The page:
Hurt, R. Douglas. American Agriculture: A Brief History. Revised Edition. West Lafayette, IN: Purdue University Press, 2002. Pp. 78-279.

    A more detailed history of American agriculture, written by our Visiting Scholar Doug Hurt.

  • Could Read

    Burlend, Rebecca. A True Picture of Emigration. Chicago: R. R. Donnelly, 1936.

    This primary source provides a real life story otherwise available only in Little House books. This chapter discusses the founding of their farm in Illinois in the 1830s, including the work of the mother, father and children.

    Olmstead, Alan L. and Paul W. Rhode. “Beyond the Threshold: An Analysis of the Characteristics and Behavior of Early Reaper Adopters.” The Journal of Economic History, Vol. 55, No. 1 (Mar., 1995), pp. 27-57. Published by Cambridge University Press. Accessible via JSTOR.

    This economic analysis explains how farmers working cooperatively with neighbors were most likely to invest in reaper technology in the mid-nineteenth century. Provides an excellent example of how math can be used in historical research.

    Reid, Debra A. “Historical Thinking.” Interpreting Agriculture at Museums and Historic Sites. Lanham: Rowman & Littlefield, 2017. Pp. 50-54.

    Ideas on how historical thinking can be useful to helping students think about agriculture, from our own Curator of Agriculture, Debra Reid.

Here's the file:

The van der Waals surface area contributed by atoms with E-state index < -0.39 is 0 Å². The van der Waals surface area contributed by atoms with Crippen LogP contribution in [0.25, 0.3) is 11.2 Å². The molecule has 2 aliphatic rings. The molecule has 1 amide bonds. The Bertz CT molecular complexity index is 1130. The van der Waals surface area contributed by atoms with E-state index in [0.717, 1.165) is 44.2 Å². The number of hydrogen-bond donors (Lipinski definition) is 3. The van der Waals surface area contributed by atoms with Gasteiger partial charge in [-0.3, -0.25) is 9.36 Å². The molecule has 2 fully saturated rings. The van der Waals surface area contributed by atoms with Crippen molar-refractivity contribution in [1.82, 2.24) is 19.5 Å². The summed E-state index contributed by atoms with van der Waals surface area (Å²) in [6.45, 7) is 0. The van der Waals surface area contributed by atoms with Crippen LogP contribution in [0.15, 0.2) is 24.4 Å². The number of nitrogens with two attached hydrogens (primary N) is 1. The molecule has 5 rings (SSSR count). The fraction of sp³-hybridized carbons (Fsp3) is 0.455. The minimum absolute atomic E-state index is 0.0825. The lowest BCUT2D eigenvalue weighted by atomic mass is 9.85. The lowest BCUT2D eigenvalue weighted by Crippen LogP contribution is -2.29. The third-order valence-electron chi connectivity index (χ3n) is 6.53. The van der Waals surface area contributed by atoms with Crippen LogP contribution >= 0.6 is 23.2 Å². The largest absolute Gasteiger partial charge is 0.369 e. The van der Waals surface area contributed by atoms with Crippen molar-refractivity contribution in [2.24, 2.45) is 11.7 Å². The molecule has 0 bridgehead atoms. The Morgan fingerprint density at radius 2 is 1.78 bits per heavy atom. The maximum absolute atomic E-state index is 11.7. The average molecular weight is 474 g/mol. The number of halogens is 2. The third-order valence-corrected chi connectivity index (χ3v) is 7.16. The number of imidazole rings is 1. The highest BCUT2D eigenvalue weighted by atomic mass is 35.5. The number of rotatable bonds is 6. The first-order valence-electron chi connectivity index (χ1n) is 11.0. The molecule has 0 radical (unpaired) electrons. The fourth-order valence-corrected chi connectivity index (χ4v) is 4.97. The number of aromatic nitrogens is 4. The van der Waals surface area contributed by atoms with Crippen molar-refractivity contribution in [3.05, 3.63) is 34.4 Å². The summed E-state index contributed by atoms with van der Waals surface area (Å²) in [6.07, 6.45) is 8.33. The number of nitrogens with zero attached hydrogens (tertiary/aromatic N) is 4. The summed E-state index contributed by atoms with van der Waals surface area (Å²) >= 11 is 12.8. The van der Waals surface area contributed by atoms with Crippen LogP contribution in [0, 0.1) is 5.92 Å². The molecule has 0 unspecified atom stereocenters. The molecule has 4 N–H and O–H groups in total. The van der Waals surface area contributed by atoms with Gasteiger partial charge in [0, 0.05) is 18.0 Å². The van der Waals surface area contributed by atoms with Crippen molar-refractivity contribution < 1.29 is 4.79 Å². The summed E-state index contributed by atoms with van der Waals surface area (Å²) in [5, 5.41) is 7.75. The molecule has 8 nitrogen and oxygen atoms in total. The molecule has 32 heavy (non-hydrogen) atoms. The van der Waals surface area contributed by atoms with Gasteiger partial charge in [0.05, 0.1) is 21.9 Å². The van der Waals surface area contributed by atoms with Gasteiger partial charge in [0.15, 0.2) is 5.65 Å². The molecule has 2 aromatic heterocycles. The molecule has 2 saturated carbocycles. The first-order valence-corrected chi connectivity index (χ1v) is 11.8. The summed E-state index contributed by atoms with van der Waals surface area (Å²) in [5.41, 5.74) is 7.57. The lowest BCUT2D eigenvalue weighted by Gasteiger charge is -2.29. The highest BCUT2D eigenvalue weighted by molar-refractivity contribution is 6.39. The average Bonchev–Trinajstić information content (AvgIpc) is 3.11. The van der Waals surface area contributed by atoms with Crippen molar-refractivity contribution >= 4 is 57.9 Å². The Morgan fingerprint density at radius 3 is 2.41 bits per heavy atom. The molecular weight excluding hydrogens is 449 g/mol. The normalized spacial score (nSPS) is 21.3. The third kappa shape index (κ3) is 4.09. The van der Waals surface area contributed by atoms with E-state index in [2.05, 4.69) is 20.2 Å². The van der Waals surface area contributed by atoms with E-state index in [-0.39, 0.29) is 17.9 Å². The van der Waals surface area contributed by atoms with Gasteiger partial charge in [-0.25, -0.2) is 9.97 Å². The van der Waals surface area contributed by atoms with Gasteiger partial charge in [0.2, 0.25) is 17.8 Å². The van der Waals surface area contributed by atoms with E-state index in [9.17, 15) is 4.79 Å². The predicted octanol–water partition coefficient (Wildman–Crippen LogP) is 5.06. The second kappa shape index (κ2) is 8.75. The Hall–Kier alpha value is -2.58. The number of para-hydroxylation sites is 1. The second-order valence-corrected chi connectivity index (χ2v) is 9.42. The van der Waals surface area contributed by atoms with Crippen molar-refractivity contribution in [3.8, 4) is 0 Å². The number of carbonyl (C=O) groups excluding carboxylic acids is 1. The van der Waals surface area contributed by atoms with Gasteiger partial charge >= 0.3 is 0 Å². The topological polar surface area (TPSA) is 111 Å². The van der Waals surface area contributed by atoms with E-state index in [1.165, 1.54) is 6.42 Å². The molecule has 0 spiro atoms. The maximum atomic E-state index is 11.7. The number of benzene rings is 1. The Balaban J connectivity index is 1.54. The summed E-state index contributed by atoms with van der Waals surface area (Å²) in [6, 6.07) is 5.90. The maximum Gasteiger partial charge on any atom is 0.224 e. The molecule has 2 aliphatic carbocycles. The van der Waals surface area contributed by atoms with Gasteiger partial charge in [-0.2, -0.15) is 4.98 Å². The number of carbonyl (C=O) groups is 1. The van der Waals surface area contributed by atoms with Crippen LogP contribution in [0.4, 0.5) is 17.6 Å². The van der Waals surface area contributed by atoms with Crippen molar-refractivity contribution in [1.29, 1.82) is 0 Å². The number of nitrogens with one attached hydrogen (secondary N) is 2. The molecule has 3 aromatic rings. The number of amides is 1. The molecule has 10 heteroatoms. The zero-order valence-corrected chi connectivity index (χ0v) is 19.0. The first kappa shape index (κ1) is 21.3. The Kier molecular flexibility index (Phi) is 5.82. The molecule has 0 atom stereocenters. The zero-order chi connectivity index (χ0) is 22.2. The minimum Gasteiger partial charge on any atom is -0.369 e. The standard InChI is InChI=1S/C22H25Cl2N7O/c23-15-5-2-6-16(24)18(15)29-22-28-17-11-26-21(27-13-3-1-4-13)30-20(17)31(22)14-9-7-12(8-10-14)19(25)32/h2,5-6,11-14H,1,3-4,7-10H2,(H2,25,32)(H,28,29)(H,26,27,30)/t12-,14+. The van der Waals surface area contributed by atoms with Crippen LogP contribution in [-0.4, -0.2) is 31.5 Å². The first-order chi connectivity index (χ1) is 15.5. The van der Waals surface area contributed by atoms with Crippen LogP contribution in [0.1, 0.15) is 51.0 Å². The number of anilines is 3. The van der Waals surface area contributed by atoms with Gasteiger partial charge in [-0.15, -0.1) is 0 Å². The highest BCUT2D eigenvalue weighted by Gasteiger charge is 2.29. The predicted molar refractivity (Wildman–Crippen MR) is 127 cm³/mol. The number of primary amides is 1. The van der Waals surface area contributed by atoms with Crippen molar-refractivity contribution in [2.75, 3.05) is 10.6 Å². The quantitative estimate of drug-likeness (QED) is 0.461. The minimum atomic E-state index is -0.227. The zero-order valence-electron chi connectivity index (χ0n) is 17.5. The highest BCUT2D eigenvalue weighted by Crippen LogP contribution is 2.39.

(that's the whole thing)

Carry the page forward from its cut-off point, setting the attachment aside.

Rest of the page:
Reid, Debra A. “Critical thinking about agricultural tools and equipment.”

    A one-page handout that lays out a methodology.

WEDNESDAY – The Impact of Steam Power on Transportation

  • Must Read

    White, John H., Jr. “Passenger Trains: Coach Class.” “Passenger Trains: First Class.” Wet Britches and Muddy Boots: A History of Travel in Victorian America. Bloomington: Indiana University Press, 2013. Pp. 407-486.

    This book allows readers to experience travel from both the passenger and worker perspective, while providing the necessary background on the technical, political and business aspects of each form of transportation.

  • Should Read

    White, John H., Jr. “River Steamers: White Swans on the Inland Rivers.” Wet Britches and Muddy Boots: A History of Travel in Victorian America. Bloomington: Indiana University Press, 2013. Pp. 179-222.

    This book allows readers to experience travel from both the passenger and worker perspective, while providing the necessary background on the technical, political and business aspects of each form of transportation.

  • Could Read

    Gordon, Sarah H. “Part One: Union Through Expansion, 1829-1861.” “Part Two: From Local Control to National Purpose, 1861-1890.” Passage to Union: How the Railroads Transformed American Life, 1829-1929. Chicago: Ivan R. Dee, 1997.

    This book unearths the political and legal conflicts that occurred as the railroads developed, explores the transformations in American life for both the positive and negative.